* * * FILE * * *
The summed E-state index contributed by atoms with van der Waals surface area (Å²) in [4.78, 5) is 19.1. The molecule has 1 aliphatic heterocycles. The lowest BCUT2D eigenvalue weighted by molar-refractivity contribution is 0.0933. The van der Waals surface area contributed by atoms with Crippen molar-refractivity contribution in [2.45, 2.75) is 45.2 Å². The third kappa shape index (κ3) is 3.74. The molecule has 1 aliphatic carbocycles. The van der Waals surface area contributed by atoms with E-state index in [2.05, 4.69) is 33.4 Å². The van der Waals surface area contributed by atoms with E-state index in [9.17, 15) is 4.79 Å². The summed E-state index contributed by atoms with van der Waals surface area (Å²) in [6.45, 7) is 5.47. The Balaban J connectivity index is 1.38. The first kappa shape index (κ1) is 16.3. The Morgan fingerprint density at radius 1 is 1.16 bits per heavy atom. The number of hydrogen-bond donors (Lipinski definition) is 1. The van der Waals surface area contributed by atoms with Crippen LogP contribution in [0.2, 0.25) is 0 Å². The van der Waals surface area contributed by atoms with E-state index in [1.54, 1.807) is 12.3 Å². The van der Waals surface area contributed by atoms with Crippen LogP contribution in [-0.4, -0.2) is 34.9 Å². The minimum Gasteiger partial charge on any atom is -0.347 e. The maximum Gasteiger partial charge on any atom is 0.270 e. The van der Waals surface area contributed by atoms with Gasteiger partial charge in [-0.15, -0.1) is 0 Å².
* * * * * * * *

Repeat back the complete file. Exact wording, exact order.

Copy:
The summed E-state index contributed by atoms with van der Waals surface area (Å²) in [4.78, 5) is 19.1. The molecule has 1 aliphatic heterocycles. The lowest BCUT2D eigenvalue weighted by molar-refractivity contribution is 0.0933. The van der Waals surface area contributed by atoms with Crippen molar-refractivity contribution in [2.45, 2.75) is 45.2 Å². The third kappa shape index (κ3) is 3.74. The molecule has 1 aliphatic carbocycles. The van der Waals surface area contributed by atoms with E-state index in [2.05, 4.69) is 33.4 Å². The van der Waals surface area contributed by atoms with E-state index in [9.17, 15) is 4.79 Å². The summed E-state index contributed by atoms with van der Waals surface area (Å²) in [6.45, 7) is 5.47. The Balaban J connectivity index is 1.38. The first kappa shape index (κ1) is 16.3. The Morgan fingerprint density at radius 1 is 1.16 bits per heavy atom. The number of hydrogen-bond donors (Lipinski definition) is 1. The van der Waals surface area contributed by atoms with Crippen LogP contribution in [0.2, 0.25) is 0 Å². The van der Waals surface area contributed by atoms with E-state index in [1.54, 1.807) is 12.3 Å². The van der Waals surface area contributed by atoms with Crippen LogP contribution in [-0.4, -0.2) is 34.9 Å². The minimum Gasteiger partial charge on any atom is -0.347 e. The maximum Gasteiger partial charge on any atom is 0.270 e. The van der Waals surface area contributed by atoms with Gasteiger partial charge in [-0.15, -0.1) is 0 Å².